Virginia State Corporation Commission granted Loudoun County permission to
intervene in an investigation of Dulles Greenway operators TRIP II, a
subsidiary of Australia-based Mcquarie Group.
Supervisors earlier this month voted unanimously to request permission to intervene on the investigation requested by Del. David Ramadan (R-87). The investigation aims to reduce tolls along the Greenway, which are around $5 each way during rush hour. Tolls are the same regardless of how far motorists travel on the Greenway.
TRIP II has resisted requests to consider lowering tolls or at least adjusting them to reflect distance travel. A state law from early ‘90s authorized the Greenway operators – at the time established by a local family – to operate the road and make a profit.
During the Sept. 4 board meeting, one supervisor said TRIP II was misleading the public and “extorting” drivers.
“The Greenway is being operated like a hedge fund,” said Supervisor Ralph Buona (R-Ashburn). “TRIP II is using the Greenway like a piggy bank to fund other investments.”
Supervisor Matt Letourneau (R-Dulles) made the motion to intervene.
“I don’t know of a bigger public policy problem facing Loudoun County,” he said.
However, Supervisor Ken Reid (R-Leesburg) questioned whether the investigation would result in any changes without state legislators making changes to the law permitting private operation of the road.
The voted unanimously to seek to intervene in the case. TRIP II opposed the intervention, but the SCC ruled in favor of the county.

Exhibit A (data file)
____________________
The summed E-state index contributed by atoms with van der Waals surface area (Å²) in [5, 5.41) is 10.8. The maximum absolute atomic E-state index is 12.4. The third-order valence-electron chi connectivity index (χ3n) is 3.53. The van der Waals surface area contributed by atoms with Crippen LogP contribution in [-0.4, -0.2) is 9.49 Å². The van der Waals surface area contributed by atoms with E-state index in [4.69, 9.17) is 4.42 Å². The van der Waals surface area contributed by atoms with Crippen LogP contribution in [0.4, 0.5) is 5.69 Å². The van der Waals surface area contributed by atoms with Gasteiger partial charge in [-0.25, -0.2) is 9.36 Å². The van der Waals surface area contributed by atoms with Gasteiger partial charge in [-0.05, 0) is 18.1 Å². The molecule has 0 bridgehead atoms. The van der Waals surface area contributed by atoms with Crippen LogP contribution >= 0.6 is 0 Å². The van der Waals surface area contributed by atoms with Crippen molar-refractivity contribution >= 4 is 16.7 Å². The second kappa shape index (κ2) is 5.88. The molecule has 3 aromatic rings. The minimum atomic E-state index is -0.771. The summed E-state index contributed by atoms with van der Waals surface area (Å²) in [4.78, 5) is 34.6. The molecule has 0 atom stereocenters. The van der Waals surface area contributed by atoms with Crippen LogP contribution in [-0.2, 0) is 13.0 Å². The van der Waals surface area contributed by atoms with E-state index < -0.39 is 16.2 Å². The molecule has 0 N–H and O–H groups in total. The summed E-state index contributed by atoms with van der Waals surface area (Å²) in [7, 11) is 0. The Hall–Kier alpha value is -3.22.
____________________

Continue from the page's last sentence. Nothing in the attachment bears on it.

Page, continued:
“This will allow the county to cross-examine witnesses and become a formal part of the proceedings, which were initiated by Del. David Ramadan,” said Loudoun Board of Supervisors Chairman Scott K. York (R-At Large).
In addition, the Virginia Department of Transportation recently installed signs along Loudoun County Parkway and Route 606 that indicated the cost of Greenway tolls, a number that some have complained is hard to find elsewhere.
“We all know that informational signs are not the ultimate solution for the Dulles Greenway, but while I continue my legal fight against the Greenway, at least they will ensure that drivers are able to make informed choices,” Ramadan about the signs.
It was unclear from the board's Sept. 4 motion how much the intervention would cost the county. County Attorney John R. Roberts had expressed concerns to at least one supervisor about the case workload.